International relations (IR) theory entails the study of international relations in the perspective of theories by trying to find a way in which international relations can be achieved. Since the IR theory is based on three schools of thought, with realism being the dominant one, there is a challenge of focusing on events that have already happened. However, with the focus on liberalism, nations will be better placed to exercise their democracy sovereignty and political ambitions. Realism warns of imminent suffering from power if states overreach. The IR theory might not effectively foretell the events to happen. The fact that IR theory was founded as a reactive measure to address the atrocities of World War 1 proves that the theory addresses events that have already happened. With the current increasing scope and complexities of world politics, the theories face a challenge to understand the nations.
The theory is known to explain events that have already happened. The theory could lose its relevance unless it develops ways to plan proactively for imminent future events rather than focusing on the past ones. Due to the changing ways of governance and according to the scientific data provided through the theory should come up with new conceptual frameworks and modern theories for better policy development (Weber, 2010).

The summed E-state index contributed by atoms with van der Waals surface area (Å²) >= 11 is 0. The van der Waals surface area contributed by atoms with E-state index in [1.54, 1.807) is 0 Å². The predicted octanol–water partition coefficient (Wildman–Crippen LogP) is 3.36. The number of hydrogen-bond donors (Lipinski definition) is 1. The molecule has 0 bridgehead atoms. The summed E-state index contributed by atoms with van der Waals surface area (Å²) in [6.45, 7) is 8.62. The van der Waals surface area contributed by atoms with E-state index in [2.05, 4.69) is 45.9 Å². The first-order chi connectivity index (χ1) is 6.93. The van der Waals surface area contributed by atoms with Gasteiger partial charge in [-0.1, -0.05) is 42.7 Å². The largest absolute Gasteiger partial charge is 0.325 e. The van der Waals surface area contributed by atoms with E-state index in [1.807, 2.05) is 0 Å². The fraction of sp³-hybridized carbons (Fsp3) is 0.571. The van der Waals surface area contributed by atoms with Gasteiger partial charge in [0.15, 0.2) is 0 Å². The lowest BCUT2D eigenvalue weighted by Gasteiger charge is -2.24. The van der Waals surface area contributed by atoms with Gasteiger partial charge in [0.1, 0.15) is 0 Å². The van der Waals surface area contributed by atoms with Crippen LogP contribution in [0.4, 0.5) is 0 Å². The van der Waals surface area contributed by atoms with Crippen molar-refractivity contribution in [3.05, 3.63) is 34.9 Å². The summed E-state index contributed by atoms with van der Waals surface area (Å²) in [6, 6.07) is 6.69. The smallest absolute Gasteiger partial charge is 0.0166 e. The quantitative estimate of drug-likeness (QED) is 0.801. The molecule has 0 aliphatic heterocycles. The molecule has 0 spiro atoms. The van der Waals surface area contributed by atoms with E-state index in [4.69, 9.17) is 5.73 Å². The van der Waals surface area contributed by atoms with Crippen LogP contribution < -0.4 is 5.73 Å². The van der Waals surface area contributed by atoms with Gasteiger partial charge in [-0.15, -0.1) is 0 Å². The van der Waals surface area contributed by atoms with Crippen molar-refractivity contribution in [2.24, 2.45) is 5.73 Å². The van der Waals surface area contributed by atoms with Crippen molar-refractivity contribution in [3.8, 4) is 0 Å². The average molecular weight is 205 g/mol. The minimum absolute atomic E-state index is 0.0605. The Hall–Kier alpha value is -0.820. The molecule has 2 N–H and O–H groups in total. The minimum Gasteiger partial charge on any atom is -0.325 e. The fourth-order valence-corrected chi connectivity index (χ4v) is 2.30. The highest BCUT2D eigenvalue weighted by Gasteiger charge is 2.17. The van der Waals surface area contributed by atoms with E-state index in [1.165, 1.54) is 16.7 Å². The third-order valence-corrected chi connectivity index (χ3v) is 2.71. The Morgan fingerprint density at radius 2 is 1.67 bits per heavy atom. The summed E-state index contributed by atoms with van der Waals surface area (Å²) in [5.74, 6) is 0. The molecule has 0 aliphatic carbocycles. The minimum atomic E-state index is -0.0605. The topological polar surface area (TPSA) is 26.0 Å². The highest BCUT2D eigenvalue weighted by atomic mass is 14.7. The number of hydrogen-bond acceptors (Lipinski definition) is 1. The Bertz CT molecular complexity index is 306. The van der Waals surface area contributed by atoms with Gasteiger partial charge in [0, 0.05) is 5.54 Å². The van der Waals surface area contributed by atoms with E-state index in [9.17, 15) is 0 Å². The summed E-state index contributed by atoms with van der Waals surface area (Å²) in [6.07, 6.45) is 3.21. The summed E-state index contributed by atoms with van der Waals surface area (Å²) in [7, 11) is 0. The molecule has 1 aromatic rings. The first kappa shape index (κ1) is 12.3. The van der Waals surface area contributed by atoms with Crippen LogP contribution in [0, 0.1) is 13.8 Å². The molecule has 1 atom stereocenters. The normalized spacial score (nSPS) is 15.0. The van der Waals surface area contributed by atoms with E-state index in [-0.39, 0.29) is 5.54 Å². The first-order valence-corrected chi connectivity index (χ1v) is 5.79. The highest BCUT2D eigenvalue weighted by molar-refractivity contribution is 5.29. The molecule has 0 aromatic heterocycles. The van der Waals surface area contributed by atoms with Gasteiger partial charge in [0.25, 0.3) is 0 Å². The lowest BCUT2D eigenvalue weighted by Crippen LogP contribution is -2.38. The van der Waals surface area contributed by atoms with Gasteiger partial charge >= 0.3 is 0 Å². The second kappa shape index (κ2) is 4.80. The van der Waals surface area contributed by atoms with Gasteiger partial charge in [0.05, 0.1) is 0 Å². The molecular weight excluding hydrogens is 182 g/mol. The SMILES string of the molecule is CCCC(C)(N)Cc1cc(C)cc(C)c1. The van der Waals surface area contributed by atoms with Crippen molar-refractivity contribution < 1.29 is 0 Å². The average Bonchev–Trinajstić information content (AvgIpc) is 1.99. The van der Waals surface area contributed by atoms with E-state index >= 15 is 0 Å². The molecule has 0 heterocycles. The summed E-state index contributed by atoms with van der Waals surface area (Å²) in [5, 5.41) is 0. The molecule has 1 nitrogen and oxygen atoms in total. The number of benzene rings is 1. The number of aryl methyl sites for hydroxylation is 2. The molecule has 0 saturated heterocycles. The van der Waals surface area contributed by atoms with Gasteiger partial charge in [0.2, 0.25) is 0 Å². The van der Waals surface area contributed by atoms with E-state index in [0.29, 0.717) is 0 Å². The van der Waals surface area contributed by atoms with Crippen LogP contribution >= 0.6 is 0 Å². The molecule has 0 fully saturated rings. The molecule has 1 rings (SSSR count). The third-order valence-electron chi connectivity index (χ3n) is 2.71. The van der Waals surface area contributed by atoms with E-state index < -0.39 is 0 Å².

With IR theories implementing new frameworks to tackle the problem of interstates security and other critical issues, the future of states and international organizations will have a better platform to work together for peace. The theory will make the states and transnational actors work together as a harmonious unit. Even though liberalism calls for nations to make their internal political goals for internal democracy, there is still hope for cooperation with the IR theories. The process of analyzing the past to have a better understanding of the present is essential as it as well helps in predicting the future events in states.